Things appear to be looking up in the Denver area according to separate reports just issued. A realty firm issued a report showing that sellers are getting a larger percentage of their listing price this year compared with 2012 and that homes are spending about nine fewer days on the market compared with Summer 2012. MetroList shows an increase of available homes from April of this year to July 15, 2013.
Although neither report included comparisons to prices for these homes to prices prior to 2006, there are some positives with this information. It shows that there is reason to believe the Denver market is on the comeback trail.
However, as I continue to point out, more inventory means that each home for sale has more immediate and local competition. Thus, the need is still strong to properly advertise and promote each home for sale.
Trying this like a potential home buyer, I searched the site linked via the Denver Post (the largest local newspaper) in the $150,000 to $200,000 range for 2-bedroom single family homes in order starting with "lowest price".
I wasn't surprised with my finding, but am certainly disappointed. The very first house on the search (And how many agents would LOVE that placement?) merely served as another example of my point.
It was for a 3-bedroom home in Denver on Lowell Blvd. The primary photo not only showed a lawn in horrible condition (as much dirt as dead looking grass) but it turned out to be of the back yard. The "front view" photo also showed the terrible looking lawn and that there is (or did not appear to be) no garage, driveway, or on-property parking. The next photo showed the rear area with a mass of dirty concrete and a storage shed. Not one of these photos was flattering, to put it mildly.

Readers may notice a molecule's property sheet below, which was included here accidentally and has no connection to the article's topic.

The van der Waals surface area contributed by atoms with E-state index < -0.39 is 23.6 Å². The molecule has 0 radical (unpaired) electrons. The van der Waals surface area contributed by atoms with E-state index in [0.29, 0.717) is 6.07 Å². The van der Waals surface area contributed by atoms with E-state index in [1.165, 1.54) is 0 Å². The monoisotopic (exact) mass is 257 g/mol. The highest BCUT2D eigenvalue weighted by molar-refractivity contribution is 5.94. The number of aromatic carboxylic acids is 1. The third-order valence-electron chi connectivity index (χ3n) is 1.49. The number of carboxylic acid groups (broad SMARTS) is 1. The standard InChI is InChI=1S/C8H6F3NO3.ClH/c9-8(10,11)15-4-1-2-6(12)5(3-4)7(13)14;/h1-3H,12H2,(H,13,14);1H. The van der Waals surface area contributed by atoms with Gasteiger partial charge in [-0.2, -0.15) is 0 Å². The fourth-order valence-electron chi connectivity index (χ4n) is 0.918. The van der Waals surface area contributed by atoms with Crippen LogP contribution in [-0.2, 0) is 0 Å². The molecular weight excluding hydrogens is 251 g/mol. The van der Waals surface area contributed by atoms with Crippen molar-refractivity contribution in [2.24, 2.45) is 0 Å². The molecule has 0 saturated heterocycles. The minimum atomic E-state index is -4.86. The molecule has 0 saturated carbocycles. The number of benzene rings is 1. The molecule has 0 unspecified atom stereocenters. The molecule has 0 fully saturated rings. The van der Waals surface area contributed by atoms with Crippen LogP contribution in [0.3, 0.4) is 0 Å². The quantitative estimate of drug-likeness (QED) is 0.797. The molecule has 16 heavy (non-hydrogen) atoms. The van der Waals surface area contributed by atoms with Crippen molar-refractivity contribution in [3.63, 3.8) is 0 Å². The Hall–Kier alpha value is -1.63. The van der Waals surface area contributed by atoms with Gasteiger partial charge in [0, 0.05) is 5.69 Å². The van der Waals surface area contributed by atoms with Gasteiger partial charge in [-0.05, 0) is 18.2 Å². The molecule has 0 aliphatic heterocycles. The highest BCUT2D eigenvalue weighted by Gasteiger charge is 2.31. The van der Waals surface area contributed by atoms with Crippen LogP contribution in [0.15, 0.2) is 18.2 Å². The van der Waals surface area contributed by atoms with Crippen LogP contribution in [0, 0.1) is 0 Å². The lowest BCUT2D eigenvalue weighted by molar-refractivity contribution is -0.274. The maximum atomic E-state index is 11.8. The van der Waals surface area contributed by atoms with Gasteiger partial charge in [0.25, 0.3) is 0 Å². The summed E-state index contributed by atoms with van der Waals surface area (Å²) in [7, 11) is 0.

Upon finally getting to the interior photos, we then see that the home is empty. In several photos, all we see is a dining room set, one chair, and the appliances. One of the photos shows what is either a basement or empty room with what is either concrete or horrible carpeting on there.
Simply put, not one of the photos (with the possible exception of a bathroom shot) adds any appeal to this property.
It took reading the description below to find out that two of the photos are to show the "new furnace", even though none of the photos reflect the "new carpeting" stated. We also then find out that there is a "rear driveway" for parking, even though this is not shown in any of the photos. We are also told that the sewer line "has been replaced".
Some of the next homes in my search had decent ads for them, but certainly not enough. If I was truly searching from out of area, I would probably have moved on after seeing that first ad, thinking if that was all $150,000 gets me I'd rather go elsewhere.
Just because the market conditions are better, it does not mean that an agent can be that careless about how a listing is advertised.
Are We Human?
1 day ago